Video Games

Video Games: Players have every right to be unhappy with ‘Star Citizen’ progress

“Star Citizen” space combat gameplay.
“Star Citizen” space combat gameplay. Cloud Imperium Games

More than 1,200 people who backed space simulation PC game “Star Citizen,” which has raised more than $87.6 million to date, have changed their minds.

Developer Cloud Imperium Games has refunded 1,269 people – 93 since July 1 – on a case-by-case basis. Many of these disgruntled gamers are frustrated with the lack of progress – the game is at least one year behind schedule.

The question is clear: How can a game with nearly $90 million in funding possibly be behind schedule? We were supposed to have a fully formed beta version by the end of 2014, but that isn’t coming until 2016. What happened?

I asked David Swofford, spokesman for Cloud Imperium Games, exactly that.

He told me that no one has ever attempted an online multiplayer game with such a massive scope. “Star Citizen” will feature online space battles, first-person shooter portions and various social activities. Players can own a fleet of spaceships with different purposes, explore planets and galaxies or complete a single-player campaign.

Fans of the genre and (Cloud Imperium Games head) Chris’ previous games stepped up to the plate and stated that a game of this scope, fidelity and promise is exactly what they want. And Cloud Imperium Games plans to deliver exactly that.

David Swofford, Cloud Imperium Games

Typically, Swofford says, a team developing a major game would take its lump sum of money behind closed doors and spend years creating the game it wanted. Because of the crowdfunding, “Star Citizen” can’t do that. Cloud Imperium Games must be open and forthcoming with its players – all of which are also investors.

The team is working to develop pieces of the game to keep buyers happy until the finished product is released, which Swofford says will be sometime next year. The spaceship combat is available now. The social module will release sometime in the next week, and the first-person shooter section is due out in a few weeks, Swofford says.

As for the refunds, Swofford says anyone is entitled to a refund within two weeks of purchase with no questions asked. After that, Cloud Imperium Games reviews each refund request. The developer is under no legal requirement to issue a refund after 14 days, as its terms of service clearly indicate that players are investing in a product, not just buying it. However, many refunds have been issued to those unsatisfied with “Star Citizen” or Cloud Imperium’s progress.

Swofford makes some important points. The $87.6 million figure seems staggering, but it is far from a record number. Games like “Grand Theft Auto V” and “Destiny” racked up well over $100 million in development costs. The price tag for “Star Wars: The Old Republic,” also a massive online space title, was estimated at over $200 million.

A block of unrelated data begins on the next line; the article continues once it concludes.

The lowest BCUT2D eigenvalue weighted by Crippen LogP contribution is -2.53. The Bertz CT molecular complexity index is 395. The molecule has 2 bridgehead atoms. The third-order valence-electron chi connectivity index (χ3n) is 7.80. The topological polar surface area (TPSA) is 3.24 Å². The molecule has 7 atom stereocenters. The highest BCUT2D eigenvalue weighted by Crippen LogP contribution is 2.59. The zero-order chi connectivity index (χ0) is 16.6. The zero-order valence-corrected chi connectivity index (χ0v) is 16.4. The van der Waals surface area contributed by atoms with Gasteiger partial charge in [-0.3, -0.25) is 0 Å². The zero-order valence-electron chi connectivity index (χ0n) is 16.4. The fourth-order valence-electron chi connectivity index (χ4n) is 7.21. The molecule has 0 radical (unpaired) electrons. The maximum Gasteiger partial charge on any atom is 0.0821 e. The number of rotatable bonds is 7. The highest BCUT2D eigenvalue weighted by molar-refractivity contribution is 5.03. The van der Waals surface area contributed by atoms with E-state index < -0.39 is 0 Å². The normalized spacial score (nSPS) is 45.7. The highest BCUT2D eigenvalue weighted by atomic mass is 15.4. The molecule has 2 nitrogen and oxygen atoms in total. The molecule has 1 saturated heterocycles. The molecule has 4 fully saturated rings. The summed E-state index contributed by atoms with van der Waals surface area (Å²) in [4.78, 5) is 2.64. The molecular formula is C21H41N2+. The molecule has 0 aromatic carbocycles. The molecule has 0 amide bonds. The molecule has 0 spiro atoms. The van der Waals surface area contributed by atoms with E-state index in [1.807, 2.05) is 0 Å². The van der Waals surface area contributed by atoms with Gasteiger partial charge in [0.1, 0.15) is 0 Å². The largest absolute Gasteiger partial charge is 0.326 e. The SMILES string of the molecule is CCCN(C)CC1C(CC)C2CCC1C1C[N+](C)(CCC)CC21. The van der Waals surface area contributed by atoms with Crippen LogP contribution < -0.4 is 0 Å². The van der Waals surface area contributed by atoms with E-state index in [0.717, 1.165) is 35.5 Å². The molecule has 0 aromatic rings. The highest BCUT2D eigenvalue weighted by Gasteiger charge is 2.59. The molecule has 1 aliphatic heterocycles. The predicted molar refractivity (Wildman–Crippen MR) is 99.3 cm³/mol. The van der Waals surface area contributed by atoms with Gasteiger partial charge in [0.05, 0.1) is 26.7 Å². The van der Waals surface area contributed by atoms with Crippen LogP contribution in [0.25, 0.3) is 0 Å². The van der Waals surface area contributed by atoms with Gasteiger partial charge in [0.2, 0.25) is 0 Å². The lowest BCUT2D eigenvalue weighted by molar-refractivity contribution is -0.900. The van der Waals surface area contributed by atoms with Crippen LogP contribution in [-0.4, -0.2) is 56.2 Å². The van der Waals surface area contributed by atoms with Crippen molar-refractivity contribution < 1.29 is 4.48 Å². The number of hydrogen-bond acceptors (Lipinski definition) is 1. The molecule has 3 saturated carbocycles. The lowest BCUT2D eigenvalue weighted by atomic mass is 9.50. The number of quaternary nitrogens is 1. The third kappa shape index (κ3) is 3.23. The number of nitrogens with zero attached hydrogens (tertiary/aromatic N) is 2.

These other pricey games took years to finish. So can we blame Cloud Imperium Games for not progressing further than it has since its successful crowd-funding campaign in the fall of 2012?

Of course we can.

I am sure “Star Citizen” is a massive undertaking, but it isn’t delivering much more than “Eve Online” has in the 12 years since that space exploration title came out. The “Star Citizen” universe won’t be bigger than the “No Man’s Sky” cosmos, which are said to be so huge that they would take 10 years to map if everyone on Earth discovered 500 planets a day.

965,432The number of Star Citizens, or players/investors, according to the “Star Citizen” website.

The other major space exploration titles did have time to develop behind closed doors, but so did “Star Citizen.” Cloud Imperium had a playable demo in 2011, a full year before the crowd-funding began. The money began to hit in 2012, then the team spent a year developing the space combat section, which released in August 2013. The developers have had nearly two more years since the space combat module released to finish the first-person shooter section, which still isn’t out yet.

That means if Cloud Imperium hits its current goal of a 2016 release, that will be a five-year development cycle – longer than most of the aforementioned massive budget titles.

Many people have already spent thousands of dollars on the game. Starter packages, which come with a ship and access to space combat, are $45. Additional ships cost anywhere $20 to $325. Want them all? The completionist package will grant you every ship currently available in the game – all for the bargain price of $15,000. Yes, you read that correctly.

If I had spent all this money on these ships and could only use them in the same way after two years, I would be mad too. I understand that the process takes time, and that the time is elongated due to the fact that “Star Citizen” must be released in pieces in order to placate the fans/players/investors.

But you have nearly $90 million. Hire more bodies. Throw some more technology at it. Heck, purchase a small island for your current staff and let them channel their efforts from there.

I’m sure Could Imperium is working very hard, but maybe not as hard as it would be if a traditional publisher was looming in the background. If development stalled like this on an Activision or EA-funded project, the veteran publishers would probably have canceled it by now. Maybe working without that threat has bred complacency.

Hopefully the rumblings and refund demands of the current investors/players will push things along.

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